See also

References

  1. ^ a b c Australia: Better Health Channel (Australia, Victoria) Salt
  2. ^ Cleveland Clinic Health Information Center Dysautonomia page
  3. ^ Why Files article Salt and other wounds
  4. ^ Gary Taubes, "The (Political) Science of Salt", Science, 14 August 1998, Vol. 281. no. 5379, pp. 898 - 907
  5. ^ Exercise-induced asthma more clearly linked to high-salt diet
  6. ^ Dr Trisha Macnair "Does eating salt make asthma worse?"
  7. ^ Everybody Study adds salt to suspected triggers for heartburn
  8. ^ High salt diet reduces bone density in girls
  9. ^ a b c d e f Scientific Advisory Committee on Nutrition (SACN) Salt and Health (PDF)
  10. ^ Salt Manufacturers' Association press release
  11. ^ Michael H. Alderman; Shantha Madhavan; Hillel Cohen; Jean E. Sealey; John H. Laragh Low Urinary Sodium Is Associated With Greater Risk of Myocardial Infarction Among Treated Hypertensive Men Hypertension 1995;25:1144-1152.
  12. ^ a b Food Safety Authority of Ireland Salt and Health: Review of the Scientific Evidence and Recommendations for Public Policy in Ireland
  13. ^ Australia: Better Health Channel (Australia, Victoria) Fluid retention
  14. ^ Health Canada Dietary Reference Intakes (look for Sodium)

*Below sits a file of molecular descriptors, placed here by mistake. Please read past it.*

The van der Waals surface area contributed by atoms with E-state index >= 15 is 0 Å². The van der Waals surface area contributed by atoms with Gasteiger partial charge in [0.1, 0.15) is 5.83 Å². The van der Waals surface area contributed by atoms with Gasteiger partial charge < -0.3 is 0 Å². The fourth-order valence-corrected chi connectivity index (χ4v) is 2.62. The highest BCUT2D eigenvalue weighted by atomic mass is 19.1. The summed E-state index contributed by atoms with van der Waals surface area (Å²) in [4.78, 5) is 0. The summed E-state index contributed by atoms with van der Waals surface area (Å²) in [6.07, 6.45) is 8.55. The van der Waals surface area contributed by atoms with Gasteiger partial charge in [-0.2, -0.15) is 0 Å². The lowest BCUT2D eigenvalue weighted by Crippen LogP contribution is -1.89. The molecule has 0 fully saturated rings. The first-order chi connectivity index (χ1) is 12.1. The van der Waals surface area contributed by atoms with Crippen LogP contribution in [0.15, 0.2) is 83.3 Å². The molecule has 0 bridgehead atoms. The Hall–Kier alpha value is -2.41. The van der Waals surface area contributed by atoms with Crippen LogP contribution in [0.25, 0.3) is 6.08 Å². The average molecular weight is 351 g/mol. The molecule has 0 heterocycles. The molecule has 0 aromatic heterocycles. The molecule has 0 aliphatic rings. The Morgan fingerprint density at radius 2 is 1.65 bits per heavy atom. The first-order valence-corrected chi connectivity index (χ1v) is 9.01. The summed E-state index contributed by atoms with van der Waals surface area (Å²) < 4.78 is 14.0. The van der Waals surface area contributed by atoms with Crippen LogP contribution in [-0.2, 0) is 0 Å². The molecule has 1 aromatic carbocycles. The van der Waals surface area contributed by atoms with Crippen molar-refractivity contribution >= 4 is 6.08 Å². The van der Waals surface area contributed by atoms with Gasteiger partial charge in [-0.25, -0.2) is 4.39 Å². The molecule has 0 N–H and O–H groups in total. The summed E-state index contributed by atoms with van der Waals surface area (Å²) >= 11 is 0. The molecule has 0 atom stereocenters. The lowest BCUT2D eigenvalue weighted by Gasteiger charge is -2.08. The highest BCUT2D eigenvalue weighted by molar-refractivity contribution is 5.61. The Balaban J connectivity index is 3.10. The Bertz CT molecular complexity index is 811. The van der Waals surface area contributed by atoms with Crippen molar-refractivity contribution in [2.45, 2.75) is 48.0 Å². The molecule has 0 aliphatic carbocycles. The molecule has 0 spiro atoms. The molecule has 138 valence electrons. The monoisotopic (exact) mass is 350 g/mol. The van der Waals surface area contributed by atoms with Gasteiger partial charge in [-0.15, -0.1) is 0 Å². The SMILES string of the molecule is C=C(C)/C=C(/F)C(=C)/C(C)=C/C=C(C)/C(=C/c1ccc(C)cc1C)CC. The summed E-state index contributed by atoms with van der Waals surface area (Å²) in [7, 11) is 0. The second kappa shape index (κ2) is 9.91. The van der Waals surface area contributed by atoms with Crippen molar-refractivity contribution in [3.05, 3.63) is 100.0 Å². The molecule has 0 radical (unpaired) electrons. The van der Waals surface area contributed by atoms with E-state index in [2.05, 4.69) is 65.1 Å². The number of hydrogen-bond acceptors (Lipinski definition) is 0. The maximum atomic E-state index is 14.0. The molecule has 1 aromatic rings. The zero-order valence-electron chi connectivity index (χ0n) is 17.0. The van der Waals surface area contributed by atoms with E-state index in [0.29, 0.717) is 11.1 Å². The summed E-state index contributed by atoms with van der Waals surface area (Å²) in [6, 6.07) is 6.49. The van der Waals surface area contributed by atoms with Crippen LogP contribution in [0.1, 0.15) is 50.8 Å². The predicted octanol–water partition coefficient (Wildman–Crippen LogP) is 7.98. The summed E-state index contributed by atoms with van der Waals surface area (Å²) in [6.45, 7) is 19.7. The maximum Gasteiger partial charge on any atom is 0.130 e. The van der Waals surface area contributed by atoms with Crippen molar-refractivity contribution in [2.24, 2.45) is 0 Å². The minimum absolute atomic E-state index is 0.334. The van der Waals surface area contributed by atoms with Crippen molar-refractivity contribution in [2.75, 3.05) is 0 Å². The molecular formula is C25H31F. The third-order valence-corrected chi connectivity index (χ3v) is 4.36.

15. ^ Auckland District Health Board Public Health Nutrition Advice (PDF)
  16. ^ Better Health Channel (Australia, Victoria) Salt
  17. ^ U. S. Food and Drug Administration A Pinch of Controversy Shakes Up Dietary Salt
  18. ^ Department of Health and Human Services (HHS) and the Department of Agriculture (USDA) Dietary Guidelines for Americans 2005 "Sodium and Potassium"
  19. ^ Food and Drug Administration A Food Labeling Guide--Appendix A
  20. ^ Salt Manufacturers Association press release New salt campaign under attack
  21. ^ Advertising Standards Authority Broadcast Advertising Adjudications: 20 April 2005 (PDF)
  22. ^ LoSalt Advisory Statement (PDF)

External links

Salt and health

Government bodies

Many other government bodies are listed in the References section above.

Medical authorities

Charities and campaigns

Journalism

Salt industry

Chemical data

  • Link page to external chemical sources.

Further reading

  • Mark Kurlansky, Salt : A World History, Penguin Books
  • Department of Health, Dietary Reference Values for Food Energy and Nutrients for the UK: Report of the Panel on DRVs of the Committee on the Medical Aspects of Food Policy , The Stationery Office

Home | Up | Edible salt | Potassium nitrate | Sodium nitrate | Sulfur dioxide

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This guide is licensed under the GNU Free Documentation License. It uses material from the Wikipedia.